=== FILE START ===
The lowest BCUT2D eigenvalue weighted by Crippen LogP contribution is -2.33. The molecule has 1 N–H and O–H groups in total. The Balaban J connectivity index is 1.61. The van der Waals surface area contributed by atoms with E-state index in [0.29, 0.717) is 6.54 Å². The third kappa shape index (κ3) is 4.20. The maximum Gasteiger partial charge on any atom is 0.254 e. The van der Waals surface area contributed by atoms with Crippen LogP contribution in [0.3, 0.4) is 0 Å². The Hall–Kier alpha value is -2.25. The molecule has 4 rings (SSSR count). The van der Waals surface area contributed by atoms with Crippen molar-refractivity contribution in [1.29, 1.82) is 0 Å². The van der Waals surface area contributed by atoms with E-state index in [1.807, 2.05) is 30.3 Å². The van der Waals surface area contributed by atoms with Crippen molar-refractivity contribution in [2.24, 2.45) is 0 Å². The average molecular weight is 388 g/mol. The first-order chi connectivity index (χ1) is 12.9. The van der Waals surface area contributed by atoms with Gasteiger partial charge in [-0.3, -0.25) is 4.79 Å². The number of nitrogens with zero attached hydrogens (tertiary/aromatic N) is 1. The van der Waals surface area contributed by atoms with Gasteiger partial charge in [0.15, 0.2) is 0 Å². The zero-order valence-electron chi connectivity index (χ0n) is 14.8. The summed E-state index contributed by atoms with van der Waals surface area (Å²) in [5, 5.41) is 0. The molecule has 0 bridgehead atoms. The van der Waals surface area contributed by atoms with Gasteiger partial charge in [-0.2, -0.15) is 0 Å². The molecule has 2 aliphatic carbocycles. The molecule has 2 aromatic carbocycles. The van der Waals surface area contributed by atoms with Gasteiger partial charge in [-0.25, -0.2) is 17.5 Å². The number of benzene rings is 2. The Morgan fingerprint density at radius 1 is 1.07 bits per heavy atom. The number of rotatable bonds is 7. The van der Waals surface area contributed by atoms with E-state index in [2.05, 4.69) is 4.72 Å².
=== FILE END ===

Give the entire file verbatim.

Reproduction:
The lowest BCUT2D eigenvalue weighted by Crippen LogP contribution is -2.33. The molecule has 1 N–H and O–H groups in total. The Balaban J connectivity index is 1.61. The van der Waals surface area contributed by atoms with E-state index in [0.29, 0.717) is 6.54 Å². The third kappa shape index (κ3) is 4.20. The maximum Gasteiger partial charge on any atom is 0.254 e. The van der Waals surface area contributed by atoms with Crippen LogP contribution in [0.3, 0.4) is 0 Å². The Hall–Kier alpha value is -2.25. The molecule has 4 rings (SSSR count). The van der Waals surface area contributed by atoms with Crippen molar-refractivity contribution in [1.29, 1.82) is 0 Å². The van der Waals surface area contributed by atoms with E-state index in [1.807, 2.05) is 30.3 Å². The van der Waals surface area contributed by atoms with Crippen molar-refractivity contribution in [2.24, 2.45) is 0 Å². The average molecular weight is 388 g/mol. The first-order chi connectivity index (χ1) is 12.9. The van der Waals surface area contributed by atoms with Gasteiger partial charge in [-0.3, -0.25) is 4.79 Å². The number of nitrogens with zero attached hydrogens (tertiary/aromatic N) is 1. The van der Waals surface area contributed by atoms with Gasteiger partial charge in [0.15, 0.2) is 0 Å². The zero-order valence-electron chi connectivity index (χ0n) is 14.8. The summed E-state index contributed by atoms with van der Waals surface area (Å²) in [5, 5.41) is 0. The molecule has 0 bridgehead atoms. The van der Waals surface area contributed by atoms with Gasteiger partial charge in [-0.2, -0.15) is 0 Å². The molecule has 2 aliphatic carbocycles. The molecule has 2 aromatic carbocycles. The van der Waals surface area contributed by atoms with Gasteiger partial charge in [-0.25, -0.2) is 17.5 Å². The number of benzene rings is 2. The Morgan fingerprint density at radius 1 is 1.07 bits per heavy atom. The number of rotatable bonds is 7. The van der Waals surface area contributed by atoms with E-state index in [2.05, 4.69) is 4.72 Å².